TATE: At the end of the day, we want it to be like Afghanistan. We want it to be like the Ukraine. We want it to be a country in the Middle East like in the elections we just had and the Palestinian had an election. We want those people to have the same sort of freedom we have here. And I'm glad that, in the United States, where it wasn't necessarily popular during the colonial times, that we continued to fight a tyrannical rule and we tried to change things in this great country of ours.


CARVILLE: Congressman Tate from Washington state, we go. Thank you.

NOVAK: Randy Tate, that's the last word. We're out of time. Thank you.

And thank you, Tom Andrews.


NOVAK: Next, the story of a ballet dancing, dead-fish sending congressman.





CARVILLE: Democrats in Congress have a leader who can dance circles around the Republicans, literally.

Representative Rahm Emanuel of Illinois now chairs the Democratic Congressional Campaign Committee. But years ago, he almost pursued a career as a ballet dancer. How do we know this? Because, as "Roll Call" reports, Majority Whip Roy Blunt in a speech to the Republican conference, made a big deal about it. Blunt's mockery of Emanuel's past made some fellow GOP members squirm.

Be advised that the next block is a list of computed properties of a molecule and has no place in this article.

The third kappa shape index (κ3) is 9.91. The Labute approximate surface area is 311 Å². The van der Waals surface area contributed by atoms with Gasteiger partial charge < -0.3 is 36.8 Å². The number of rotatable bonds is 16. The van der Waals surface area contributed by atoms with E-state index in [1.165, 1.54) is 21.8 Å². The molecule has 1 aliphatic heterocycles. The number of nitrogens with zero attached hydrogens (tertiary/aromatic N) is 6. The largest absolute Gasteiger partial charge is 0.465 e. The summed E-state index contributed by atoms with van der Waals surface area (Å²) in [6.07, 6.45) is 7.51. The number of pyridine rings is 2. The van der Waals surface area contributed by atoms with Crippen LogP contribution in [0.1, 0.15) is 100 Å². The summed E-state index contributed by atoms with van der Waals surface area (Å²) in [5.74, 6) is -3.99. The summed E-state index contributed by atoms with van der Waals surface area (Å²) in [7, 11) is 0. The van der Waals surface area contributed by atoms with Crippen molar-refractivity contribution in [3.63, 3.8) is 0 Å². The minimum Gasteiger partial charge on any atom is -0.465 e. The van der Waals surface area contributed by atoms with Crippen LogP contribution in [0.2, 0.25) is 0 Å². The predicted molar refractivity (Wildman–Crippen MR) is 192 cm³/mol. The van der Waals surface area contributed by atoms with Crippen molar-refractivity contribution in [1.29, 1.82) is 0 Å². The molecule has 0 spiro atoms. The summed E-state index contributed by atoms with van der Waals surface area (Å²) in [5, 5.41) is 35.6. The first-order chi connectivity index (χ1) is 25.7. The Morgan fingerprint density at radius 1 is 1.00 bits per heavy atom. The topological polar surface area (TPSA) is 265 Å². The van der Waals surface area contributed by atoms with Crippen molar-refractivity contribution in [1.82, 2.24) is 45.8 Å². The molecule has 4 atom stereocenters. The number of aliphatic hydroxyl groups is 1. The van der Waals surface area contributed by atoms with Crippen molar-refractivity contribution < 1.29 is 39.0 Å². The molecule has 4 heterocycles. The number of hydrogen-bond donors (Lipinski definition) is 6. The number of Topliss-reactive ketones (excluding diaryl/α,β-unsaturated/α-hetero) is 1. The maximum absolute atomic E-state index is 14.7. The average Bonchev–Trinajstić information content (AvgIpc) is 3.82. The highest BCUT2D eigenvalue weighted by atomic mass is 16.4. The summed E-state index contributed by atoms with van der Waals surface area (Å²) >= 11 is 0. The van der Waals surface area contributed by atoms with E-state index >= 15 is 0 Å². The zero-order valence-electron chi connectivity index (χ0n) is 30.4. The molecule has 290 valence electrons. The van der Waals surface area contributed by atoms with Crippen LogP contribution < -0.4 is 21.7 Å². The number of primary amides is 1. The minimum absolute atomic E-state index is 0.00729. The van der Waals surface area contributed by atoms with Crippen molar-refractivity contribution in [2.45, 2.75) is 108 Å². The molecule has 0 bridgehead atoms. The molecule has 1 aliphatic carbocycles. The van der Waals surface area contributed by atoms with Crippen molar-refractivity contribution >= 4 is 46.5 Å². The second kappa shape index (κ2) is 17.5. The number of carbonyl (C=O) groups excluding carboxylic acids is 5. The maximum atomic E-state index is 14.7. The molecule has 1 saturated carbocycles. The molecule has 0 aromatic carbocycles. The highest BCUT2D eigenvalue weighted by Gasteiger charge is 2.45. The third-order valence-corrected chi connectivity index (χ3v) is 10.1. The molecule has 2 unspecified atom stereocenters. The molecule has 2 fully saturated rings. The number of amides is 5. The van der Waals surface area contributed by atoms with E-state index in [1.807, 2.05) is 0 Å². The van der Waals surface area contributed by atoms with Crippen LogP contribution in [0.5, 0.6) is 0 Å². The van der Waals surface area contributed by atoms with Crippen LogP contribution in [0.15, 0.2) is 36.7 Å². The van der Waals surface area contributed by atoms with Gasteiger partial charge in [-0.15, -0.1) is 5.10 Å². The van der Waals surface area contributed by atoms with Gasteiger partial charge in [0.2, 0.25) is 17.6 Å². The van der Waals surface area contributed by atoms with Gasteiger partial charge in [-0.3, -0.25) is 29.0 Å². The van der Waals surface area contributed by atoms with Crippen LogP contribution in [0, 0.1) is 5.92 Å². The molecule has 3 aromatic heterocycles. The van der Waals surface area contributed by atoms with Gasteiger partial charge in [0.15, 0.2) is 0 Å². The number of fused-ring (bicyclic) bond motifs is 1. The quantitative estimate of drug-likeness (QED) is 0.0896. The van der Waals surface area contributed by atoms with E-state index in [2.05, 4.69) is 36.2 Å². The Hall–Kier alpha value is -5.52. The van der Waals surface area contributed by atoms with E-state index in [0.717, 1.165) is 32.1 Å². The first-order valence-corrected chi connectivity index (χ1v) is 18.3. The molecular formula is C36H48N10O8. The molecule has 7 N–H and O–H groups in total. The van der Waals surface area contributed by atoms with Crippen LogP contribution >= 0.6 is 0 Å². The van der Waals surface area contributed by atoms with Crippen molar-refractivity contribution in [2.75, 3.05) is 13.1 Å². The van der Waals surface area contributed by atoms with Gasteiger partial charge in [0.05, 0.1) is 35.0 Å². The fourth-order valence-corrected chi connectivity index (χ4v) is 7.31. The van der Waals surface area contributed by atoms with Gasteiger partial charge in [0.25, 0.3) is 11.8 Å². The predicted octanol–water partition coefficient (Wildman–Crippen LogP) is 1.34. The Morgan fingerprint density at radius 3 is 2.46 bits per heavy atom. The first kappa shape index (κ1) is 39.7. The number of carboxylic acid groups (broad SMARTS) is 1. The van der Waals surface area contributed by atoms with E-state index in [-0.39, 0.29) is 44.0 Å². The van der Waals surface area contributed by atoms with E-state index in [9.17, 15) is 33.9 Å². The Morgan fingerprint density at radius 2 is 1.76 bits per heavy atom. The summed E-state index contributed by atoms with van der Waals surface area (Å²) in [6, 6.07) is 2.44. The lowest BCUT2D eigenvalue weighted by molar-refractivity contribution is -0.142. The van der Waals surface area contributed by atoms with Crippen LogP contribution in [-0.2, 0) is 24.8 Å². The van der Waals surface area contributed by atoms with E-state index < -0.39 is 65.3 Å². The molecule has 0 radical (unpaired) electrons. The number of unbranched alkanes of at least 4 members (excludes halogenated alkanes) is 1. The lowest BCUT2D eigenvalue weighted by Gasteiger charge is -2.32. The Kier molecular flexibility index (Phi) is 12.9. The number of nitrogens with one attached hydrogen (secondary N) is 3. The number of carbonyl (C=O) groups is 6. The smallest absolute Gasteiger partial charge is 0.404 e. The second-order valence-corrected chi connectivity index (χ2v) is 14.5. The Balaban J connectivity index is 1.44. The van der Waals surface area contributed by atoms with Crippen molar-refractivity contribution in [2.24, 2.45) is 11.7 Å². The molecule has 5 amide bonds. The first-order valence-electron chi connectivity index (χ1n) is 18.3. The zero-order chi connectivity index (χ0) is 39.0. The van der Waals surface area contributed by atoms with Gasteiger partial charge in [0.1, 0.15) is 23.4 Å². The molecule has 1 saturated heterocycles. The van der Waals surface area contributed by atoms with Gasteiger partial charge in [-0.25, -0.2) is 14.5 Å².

Maybe it's because they know better than to get on the former Clinton aide's bad side. Congressman Emanuel once sent a dead fish to a political consultant who crossed him.


CARVILLE: Word is, he has a new hobby now, sending some of Blunt's GOP colleagues dancing out of Congress in '06.


NOVAK: Well, I'll tell you, I like Emanuel. I don't agree with him on much, but he's a good guy.

CARVILLE: I love him. He's one of my best friends in the world.

NOVAK: And he was in the Israeli army at one time, wasn't he? Was he not?

CARVILLE: I think he was, yes, sir. He was a captain in the reserves.

NOVAK: I believe he was. And he's an interesting fellow, a good politician.

And were you ever a ballet dancer, James?

CARVILLE: I never -- I couldn't -- the only thing I can do is the jitterbug. I'm dancing out of here.

From the left, I'm James Carville. And that's it for CROSSFIRE.

NOVAK: From the right, I'm Robert Novak. Join us again next time for another edition of CROSSFIRE.

And "WOLF BLITZER REPORTS" starts right now.